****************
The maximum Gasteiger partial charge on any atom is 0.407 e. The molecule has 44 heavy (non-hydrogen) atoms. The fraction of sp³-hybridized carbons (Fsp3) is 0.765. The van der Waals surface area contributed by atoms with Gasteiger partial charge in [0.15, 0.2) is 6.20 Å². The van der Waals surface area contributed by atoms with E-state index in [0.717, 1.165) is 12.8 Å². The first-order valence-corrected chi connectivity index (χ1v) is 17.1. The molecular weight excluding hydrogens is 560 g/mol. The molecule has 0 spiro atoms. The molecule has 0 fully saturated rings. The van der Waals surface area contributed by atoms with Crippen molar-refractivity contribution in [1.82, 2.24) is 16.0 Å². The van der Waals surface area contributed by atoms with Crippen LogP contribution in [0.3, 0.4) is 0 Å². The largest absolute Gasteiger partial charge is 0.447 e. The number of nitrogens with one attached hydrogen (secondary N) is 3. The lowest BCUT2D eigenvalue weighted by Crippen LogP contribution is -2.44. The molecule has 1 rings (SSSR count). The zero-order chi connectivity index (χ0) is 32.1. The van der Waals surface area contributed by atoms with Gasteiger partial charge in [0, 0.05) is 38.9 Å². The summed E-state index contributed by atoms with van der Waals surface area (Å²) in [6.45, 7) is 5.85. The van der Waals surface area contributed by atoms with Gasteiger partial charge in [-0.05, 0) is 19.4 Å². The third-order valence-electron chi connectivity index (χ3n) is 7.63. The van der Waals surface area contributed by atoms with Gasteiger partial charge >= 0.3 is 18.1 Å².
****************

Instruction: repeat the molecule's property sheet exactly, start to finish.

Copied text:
The maximum Gasteiger partial charge on any atom is 0.407 e. The molecule has 44 heavy (non-hydrogen) atoms. The fraction of sp³-hybridized carbons (Fsp3) is 0.765. The van der Waals surface area contributed by atoms with Gasteiger partial charge in [0.15, 0.2) is 6.20 Å². The van der Waals surface area contributed by atoms with E-state index in [0.717, 1.165) is 12.8 Å². The first-order valence-corrected chi connectivity index (χ1v) is 17.1. The molecular weight excluding hydrogens is 560 g/mol. The molecule has 0 spiro atoms. The molecule has 0 fully saturated rings. The van der Waals surface area contributed by atoms with Crippen molar-refractivity contribution in [1.82, 2.24) is 16.0 Å². The van der Waals surface area contributed by atoms with Crippen LogP contribution in [0.3, 0.4) is 0 Å². The largest absolute Gasteiger partial charge is 0.447 e. The number of nitrogens with one attached hydrogen (secondary N) is 3. The lowest BCUT2D eigenvalue weighted by Crippen LogP contribution is -2.44. The molecule has 1 rings (SSSR count). The zero-order chi connectivity index (χ0) is 32.1. The van der Waals surface area contributed by atoms with Gasteiger partial charge in [0, 0.05) is 38.9 Å². The summed E-state index contributed by atoms with van der Waals surface area (Å²) in [6.45, 7) is 5.85. The van der Waals surface area contributed by atoms with Gasteiger partial charge in [-0.05, 0) is 19.4 Å². The third-order valence-electron chi connectivity index (χ3n) is 7.63. The van der Waals surface area contributed by atoms with Gasteiger partial charge >= 0.3 is 18.1 Å².